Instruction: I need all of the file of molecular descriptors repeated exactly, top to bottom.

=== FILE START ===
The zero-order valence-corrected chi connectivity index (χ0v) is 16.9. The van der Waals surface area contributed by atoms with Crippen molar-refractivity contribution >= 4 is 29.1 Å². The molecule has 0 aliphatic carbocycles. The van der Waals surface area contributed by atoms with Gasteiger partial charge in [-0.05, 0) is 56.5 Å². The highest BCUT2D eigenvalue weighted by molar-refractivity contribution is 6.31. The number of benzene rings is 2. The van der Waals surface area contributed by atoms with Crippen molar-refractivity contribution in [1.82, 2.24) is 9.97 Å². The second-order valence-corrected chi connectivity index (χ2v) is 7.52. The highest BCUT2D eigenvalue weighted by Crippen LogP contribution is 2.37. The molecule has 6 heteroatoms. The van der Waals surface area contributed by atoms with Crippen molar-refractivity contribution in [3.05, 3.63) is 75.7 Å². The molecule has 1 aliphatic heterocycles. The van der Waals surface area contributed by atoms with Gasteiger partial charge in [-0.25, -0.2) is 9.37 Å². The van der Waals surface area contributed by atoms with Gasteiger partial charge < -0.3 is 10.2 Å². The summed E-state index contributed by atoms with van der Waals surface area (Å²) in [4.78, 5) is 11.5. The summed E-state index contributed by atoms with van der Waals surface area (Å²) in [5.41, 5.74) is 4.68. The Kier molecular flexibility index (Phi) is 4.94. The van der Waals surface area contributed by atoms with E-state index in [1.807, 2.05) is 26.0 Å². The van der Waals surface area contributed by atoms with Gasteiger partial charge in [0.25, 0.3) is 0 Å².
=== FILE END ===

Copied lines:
The zero-order valence-corrected chi connectivity index (χ0v) is 16.9. The van der Waals surface area contributed by atoms with Crippen molar-refractivity contribution >= 4 is 29.1 Å². The molecule has 0 aliphatic carbocycles. The van der Waals surface area contributed by atoms with Gasteiger partial charge in [-0.05, 0) is 56.5 Å². The highest BCUT2D eigenvalue weighted by molar-refractivity contribution is 6.31. The number of benzene rings is 2. The van der Waals surface area contributed by atoms with Crippen molar-refractivity contribution in [1.82, 2.24) is 9.97 Å². The second-order valence-corrected chi connectivity index (χ2v) is 7.52. The highest BCUT2D eigenvalue weighted by Crippen LogP contribution is 2.37. The molecule has 6 heteroatoms. The van der Waals surface area contributed by atoms with Crippen molar-refractivity contribution in [3.05, 3.63) is 75.7 Å². The molecule has 1 aliphatic heterocycles. The van der Waals surface area contributed by atoms with Gasteiger partial charge in [-0.25, -0.2) is 9.37 Å². The van der Waals surface area contributed by atoms with Gasteiger partial charge < -0.3 is 10.2 Å². The summed E-state index contributed by atoms with van der Waals surface area (Å²) in [4.78, 5) is 11.5. The summed E-state index contributed by atoms with van der Waals surface area (Å²) in [5.41, 5.74) is 4.68. The Kier molecular flexibility index (Phi) is 4.94. The van der Waals surface area contributed by atoms with E-state index in [1.807, 2.05) is 26.0 Å². The van der Waals surface area contributed by atoms with Gasteiger partial charge in [0.25, 0.3) is 0 Å².